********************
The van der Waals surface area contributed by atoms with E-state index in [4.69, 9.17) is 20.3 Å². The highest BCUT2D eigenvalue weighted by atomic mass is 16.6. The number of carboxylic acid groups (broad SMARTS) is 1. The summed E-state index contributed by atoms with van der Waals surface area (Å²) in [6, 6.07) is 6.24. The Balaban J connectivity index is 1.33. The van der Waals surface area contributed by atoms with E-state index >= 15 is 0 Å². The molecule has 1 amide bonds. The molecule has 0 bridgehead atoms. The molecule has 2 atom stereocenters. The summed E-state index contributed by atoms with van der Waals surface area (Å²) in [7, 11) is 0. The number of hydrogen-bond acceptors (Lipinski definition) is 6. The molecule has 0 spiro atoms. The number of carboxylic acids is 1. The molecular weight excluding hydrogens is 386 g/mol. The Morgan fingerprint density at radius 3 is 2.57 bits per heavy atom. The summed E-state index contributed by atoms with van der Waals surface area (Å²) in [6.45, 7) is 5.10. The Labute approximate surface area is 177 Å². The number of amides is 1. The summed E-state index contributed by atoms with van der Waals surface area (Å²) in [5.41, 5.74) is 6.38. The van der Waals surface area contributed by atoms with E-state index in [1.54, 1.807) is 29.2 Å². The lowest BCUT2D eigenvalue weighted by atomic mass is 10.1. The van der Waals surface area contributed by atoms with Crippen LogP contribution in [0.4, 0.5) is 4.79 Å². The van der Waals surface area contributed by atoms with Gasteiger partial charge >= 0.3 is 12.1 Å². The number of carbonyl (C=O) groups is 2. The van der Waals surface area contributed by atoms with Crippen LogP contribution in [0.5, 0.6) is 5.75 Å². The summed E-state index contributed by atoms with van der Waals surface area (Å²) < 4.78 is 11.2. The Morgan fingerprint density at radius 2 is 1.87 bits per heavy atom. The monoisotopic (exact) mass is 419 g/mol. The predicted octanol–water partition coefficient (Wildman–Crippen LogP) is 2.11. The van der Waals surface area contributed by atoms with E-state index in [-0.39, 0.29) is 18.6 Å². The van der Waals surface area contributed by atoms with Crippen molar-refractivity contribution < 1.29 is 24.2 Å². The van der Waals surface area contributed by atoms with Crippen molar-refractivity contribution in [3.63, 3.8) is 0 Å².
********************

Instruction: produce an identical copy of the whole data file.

The van der Waals surface area contributed by atoms with E-state index in [4.69, 9.17) is 20.3 Å². The highest BCUT2D eigenvalue weighted by atomic mass is 16.6. The number of carboxylic acid groups (broad SMARTS) is 1. The summed E-state index contributed by atoms with van der Waals surface area (Å²) in [6, 6.07) is 6.24. The Balaban J connectivity index is 1.33. The van der Waals surface area contributed by atoms with E-state index >= 15 is 0 Å². The molecule has 1 amide bonds. The molecule has 0 bridgehead atoms. The molecule has 2 atom stereocenters. The summed E-state index contributed by atoms with van der Waals surface area (Å²) in [7, 11) is 0. The number of hydrogen-bond acceptors (Lipinski definition) is 6. The molecule has 0 spiro atoms. The number of carboxylic acids is 1. The molecular weight excluding hydrogens is 386 g/mol. The Morgan fingerprint density at radius 3 is 2.57 bits per heavy atom. The summed E-state index contributed by atoms with van der Waals surface area (Å²) in [6.45, 7) is 5.10. The Labute approximate surface area is 177 Å². The number of amides is 1. The summed E-state index contributed by atoms with van der Waals surface area (Å²) in [5.41, 5.74) is 6.38. The van der Waals surface area contributed by atoms with E-state index in [1.54, 1.807) is 29.2 Å². The lowest BCUT2D eigenvalue weighted by atomic mass is 10.1. The van der Waals surface area contributed by atoms with Crippen LogP contribution in [0.4, 0.5) is 4.79 Å². The van der Waals surface area contributed by atoms with Gasteiger partial charge >= 0.3 is 12.1 Å². The number of carbonyl (C=O) groups is 2. The van der Waals surface area contributed by atoms with Crippen LogP contribution in [0.5, 0.6) is 5.75 Å². The summed E-state index contributed by atoms with van der Waals surface area (Å²) < 4.78 is 11.2. The Morgan fingerprint density at radius 2 is 1.87 bits per heavy atom. The monoisotopic (exact) mass is 419 g/mol. The predicted octanol–water partition coefficient (Wildman–Crippen LogP) is 2.11. The van der Waals surface area contributed by atoms with E-state index in [-0.39, 0.29) is 18.6 Å². The van der Waals surface area contributed by atoms with Crippen molar-refractivity contribution < 1.29 is 24.2 Å². The van der Waals surface area contributed by atoms with Crippen molar-refractivity contribution in [3.63, 3.8) is 0 Å².